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After Layoffs, Employers Risk Invoking 401(k) Partial Termination Rule

Terminations meant to save money could have an unexpected cost

A person drawing a red line on a group of people.

Update: Temporary Relief from IRS Assessments

The Consolidated Appropriations Act that President Trump signed into law at the end of 2020 includes a temporary rule preventing partial plan termination for employers who provide defined contribution retirement plans.

Usually, an IRS assessment of plan termination is triggered whenever employee turnover exceeds 20 percent. Now, however, the IRS will defer assessments until March 2021, to give employers time to restore at least 80 percent of their workforce and avoid termination, significant costs and administrative expenses.

As businesses continue to deal with economic challenges due to the COVID-19 pandemic, many may need to permanently lay off workers. When doing so, companies that sponsor 401(k) and other qualified retirement plans should consider the IRS "partial termination rule," which can lead to unexpected costs to the company.

Partial Termination Rule

In Revenue Ruling 2007-43, the IRS held that a 20 percent or greater employee turnover rate among retirement plan participants over a single year creates a presumption of a partial plan termination. As the IRS explains on its website, terminated plan participants then "must become 100 percent vested in all employer contributions (including matching contributions) regardless of the plan's vesting schedule."

While generally the period for calculating whether turnover amounted to 20 percent of plan participants would be a single plan year, "it could be a longer period if there are a series of related events, such as a plant closing where employees are terminated in stages over a period longer than a plan year," wrote Deborah Grace, an attorney with Dickenson Wright in Troy, Mich.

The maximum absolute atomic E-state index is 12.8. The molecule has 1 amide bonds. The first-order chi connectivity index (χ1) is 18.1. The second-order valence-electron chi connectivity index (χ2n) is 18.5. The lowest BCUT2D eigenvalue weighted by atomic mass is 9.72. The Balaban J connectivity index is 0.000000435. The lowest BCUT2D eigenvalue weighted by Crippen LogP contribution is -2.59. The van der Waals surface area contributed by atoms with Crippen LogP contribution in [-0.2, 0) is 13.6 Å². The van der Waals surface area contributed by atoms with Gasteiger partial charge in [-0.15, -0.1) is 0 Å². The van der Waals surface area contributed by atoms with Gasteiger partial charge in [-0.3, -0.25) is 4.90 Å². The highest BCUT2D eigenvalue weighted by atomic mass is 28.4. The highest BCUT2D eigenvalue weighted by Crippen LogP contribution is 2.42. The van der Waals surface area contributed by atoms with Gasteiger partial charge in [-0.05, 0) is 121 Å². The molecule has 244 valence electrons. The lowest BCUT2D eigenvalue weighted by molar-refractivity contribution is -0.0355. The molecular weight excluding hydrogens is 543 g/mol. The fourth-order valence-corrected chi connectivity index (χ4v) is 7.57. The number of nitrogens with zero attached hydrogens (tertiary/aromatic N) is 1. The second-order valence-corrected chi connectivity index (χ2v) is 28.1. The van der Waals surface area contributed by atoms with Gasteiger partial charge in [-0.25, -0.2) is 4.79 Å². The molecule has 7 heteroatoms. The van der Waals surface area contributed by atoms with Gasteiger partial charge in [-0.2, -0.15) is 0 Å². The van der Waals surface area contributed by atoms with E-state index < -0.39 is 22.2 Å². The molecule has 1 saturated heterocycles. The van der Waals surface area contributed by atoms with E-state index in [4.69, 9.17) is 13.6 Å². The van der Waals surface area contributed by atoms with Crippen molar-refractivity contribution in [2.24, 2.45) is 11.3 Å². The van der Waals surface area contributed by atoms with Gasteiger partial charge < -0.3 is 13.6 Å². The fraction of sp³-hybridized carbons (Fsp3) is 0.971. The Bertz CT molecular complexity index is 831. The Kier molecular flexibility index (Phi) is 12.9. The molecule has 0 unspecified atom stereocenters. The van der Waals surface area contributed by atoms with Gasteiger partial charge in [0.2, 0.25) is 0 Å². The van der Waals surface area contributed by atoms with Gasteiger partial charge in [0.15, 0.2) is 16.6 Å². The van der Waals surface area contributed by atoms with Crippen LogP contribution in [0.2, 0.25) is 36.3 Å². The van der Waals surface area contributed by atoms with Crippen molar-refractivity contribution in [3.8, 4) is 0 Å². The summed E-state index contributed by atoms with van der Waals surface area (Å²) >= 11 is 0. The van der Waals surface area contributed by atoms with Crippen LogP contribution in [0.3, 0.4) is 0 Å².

Both vested and nonvested participating employees are considered when calculating the 20 percent turnover threshold, "along with employees who are eligible to make salary deferrals to the 401(k) plan but have never chosen to contribute," she noted.

Generally, voluntary terminations do not count in determining whether a partial termination has occurred, but those who left voluntarily must still be treated as vested in a partial termination, under IRS rules.

A 'Rebuttable Presumption'

"It is important for every plan sponsor to consider whether or not they experienced a partial plan termination during any year when layoffs or furloughs transpired," explained Erica K. Johnson, a qualified 401(k) administrator and an account manager with BOK Financial, an online banking and financial services company headquartered in Tulsa, Okla.

Determining whether a partial plan termination has occurred "involves a review of several facts and circumstances, including a plan sponsor's typical turnover ratio," she said, noting that "the 20 percent turnover rate established by the IRS guidance is a rebuttable presumption. Employers that traditionally have high employee turnover may be able to demonstrate that a 20 percent or greater turnover is routine."

[SHRM members-only toolkit: Designing and Administering Defined Contribution Retirement Plans]

Unexpected Expenses

At the end of the plan year, Grace noted, employers may be surprised to discover that "there are terminated employees to which the retirement plan owes amounts previously forfeited plus earnings since the date of distribution," due to the partial termination rule. Locating terminated employees in order to pay these distributions can be difficult and time consuming, she pointed out.